Lest anyone misconstrue my intent, add Emmy Noether, Barbara McClintock, and Dorothy Hodgkin to that list.

      2. “All the men profiled so far have been familiar to me, Feynman certainly no exception. But I’ve recognized only a minority of the women profiled, despite their seemingly significant contributions.”

        This! We started the series off by thinking of female scientists/engineers who made larger or more important contributions than Ada Lovelace, who gets a day named after her. (No disrespect, but she’s a minor player.) We came up with so many good, relatively untold, story leads that we decided to make it a weekly feature.

        Yet another Newton biography? Yawn. It’s hard, as a writer, to come up with a fresh angle.

        “Here’s someone inspiring who lived an amazing life and made a real contribution to the science/engineering world, yet who you’ve never heard of” is a lot more compelling, from a pure storytelling perspective.

        But who can resist Feynman?

        1. I’d think James Clerk Maxwell deserves an article and same goes for René Descartes (especially now with having modern computing power). There is a list regarding the history of radio that has some contenders also.

        2. No one is asking you to cover the super famous ones like Newton.
          It’s just annoying when HaD ONLY features women or minority scientists in an attempt to right past wrongs.

          How about start with the HUMANS with the biggest impacts like Maxwell or Faraday and go down the list?

          Also, although you cover the non-theoretical scientists, how about the non-scientists… like engineers.

          Not the pretentious ones like Buckminster Fuller or the businessmen like Edison/Musk, but the ones that actually advanced society with their intellectual contributions.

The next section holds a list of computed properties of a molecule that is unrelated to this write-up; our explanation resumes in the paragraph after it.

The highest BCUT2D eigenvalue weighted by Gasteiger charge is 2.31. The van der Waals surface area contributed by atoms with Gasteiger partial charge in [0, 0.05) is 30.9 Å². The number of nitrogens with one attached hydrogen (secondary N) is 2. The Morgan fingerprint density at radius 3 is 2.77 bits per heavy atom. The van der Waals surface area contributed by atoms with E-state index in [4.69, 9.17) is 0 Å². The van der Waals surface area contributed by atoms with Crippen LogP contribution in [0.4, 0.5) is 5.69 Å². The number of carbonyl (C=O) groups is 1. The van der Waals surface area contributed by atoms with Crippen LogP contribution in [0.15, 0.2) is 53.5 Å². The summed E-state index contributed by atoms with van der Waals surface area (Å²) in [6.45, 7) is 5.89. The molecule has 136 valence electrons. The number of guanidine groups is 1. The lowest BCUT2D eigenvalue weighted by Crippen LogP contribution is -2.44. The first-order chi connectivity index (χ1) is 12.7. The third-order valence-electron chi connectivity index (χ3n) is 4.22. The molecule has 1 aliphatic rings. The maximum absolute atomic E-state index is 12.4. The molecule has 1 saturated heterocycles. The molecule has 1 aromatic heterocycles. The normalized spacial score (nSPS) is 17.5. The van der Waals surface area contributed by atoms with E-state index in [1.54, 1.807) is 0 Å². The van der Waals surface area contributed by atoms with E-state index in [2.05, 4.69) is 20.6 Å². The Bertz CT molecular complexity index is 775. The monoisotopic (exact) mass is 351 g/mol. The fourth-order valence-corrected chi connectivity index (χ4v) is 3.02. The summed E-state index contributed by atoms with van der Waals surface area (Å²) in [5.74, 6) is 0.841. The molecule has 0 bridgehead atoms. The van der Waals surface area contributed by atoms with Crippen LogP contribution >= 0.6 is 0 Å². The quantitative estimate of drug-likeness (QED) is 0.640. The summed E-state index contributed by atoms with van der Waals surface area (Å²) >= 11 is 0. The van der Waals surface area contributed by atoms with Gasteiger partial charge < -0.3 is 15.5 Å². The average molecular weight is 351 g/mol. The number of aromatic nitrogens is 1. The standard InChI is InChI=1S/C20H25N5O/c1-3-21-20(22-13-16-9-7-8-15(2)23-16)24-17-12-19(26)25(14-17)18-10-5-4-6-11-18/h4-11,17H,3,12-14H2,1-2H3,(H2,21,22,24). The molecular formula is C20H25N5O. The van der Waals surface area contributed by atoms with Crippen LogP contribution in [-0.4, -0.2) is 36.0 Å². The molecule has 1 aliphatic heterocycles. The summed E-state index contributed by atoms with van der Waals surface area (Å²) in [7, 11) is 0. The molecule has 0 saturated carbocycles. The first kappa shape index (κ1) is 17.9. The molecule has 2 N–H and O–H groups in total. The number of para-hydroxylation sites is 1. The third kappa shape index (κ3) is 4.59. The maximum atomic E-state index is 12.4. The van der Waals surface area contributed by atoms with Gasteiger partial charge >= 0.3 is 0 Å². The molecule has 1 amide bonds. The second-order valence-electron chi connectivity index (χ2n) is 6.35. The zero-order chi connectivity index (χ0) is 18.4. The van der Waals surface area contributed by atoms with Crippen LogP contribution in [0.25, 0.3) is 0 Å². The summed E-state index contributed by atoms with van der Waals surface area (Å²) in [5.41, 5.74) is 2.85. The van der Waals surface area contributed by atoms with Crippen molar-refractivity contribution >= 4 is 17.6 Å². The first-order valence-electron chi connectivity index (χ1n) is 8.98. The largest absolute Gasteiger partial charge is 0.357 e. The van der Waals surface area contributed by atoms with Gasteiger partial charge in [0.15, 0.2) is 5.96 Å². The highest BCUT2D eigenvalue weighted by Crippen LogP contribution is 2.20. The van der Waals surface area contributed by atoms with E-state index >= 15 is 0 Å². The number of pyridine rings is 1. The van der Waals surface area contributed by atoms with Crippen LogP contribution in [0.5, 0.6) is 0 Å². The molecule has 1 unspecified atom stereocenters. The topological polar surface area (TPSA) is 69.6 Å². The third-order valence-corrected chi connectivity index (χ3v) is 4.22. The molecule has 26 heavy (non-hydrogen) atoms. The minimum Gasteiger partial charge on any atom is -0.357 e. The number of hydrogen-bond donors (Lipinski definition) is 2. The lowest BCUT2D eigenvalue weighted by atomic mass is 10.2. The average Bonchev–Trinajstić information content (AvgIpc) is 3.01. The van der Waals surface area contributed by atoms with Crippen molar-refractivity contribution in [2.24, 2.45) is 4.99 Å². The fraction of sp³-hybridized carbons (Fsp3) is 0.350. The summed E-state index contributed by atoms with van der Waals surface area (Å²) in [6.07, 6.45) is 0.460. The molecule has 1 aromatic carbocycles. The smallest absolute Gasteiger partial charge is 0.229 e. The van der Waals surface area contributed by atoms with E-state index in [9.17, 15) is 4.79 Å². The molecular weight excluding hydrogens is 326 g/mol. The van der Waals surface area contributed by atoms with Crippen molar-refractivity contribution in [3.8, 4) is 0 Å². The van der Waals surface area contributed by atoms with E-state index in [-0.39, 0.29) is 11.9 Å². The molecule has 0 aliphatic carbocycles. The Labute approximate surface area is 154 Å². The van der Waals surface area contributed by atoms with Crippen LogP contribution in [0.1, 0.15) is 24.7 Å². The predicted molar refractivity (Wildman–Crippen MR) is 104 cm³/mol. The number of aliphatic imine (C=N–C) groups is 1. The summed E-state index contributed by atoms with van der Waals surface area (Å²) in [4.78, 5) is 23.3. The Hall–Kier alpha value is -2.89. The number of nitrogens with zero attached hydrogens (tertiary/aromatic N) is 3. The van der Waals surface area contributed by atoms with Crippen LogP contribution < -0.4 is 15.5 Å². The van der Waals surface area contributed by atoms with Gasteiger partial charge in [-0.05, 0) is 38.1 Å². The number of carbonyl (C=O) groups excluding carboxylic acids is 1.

1. How about the person who discovered the difference between left and right?

            That was a woman.

            And now you’re responsible for that upcoming post.

          2. Most HAD reader know about Newton, hawkings ect, they’ve all been written about to death/had film made about them. It’s the ones I don’t know about that are the more interesting. I

          3. Let’s give you the benefit of the doubt and assume you realize that any list of the most influential “HUMANS” without regard to gender or ethnicity will automatically skew heavily male, because a major feature of humanity for thousands of years has been the systematic effort of men of all races to prevent women — by custom, law, and violence — from contributing to all sorts of work and bodies of thought that men considered to be theirs alone. And when women defied that and did it anyway, to ignore, minimize, and steal their accomplishments.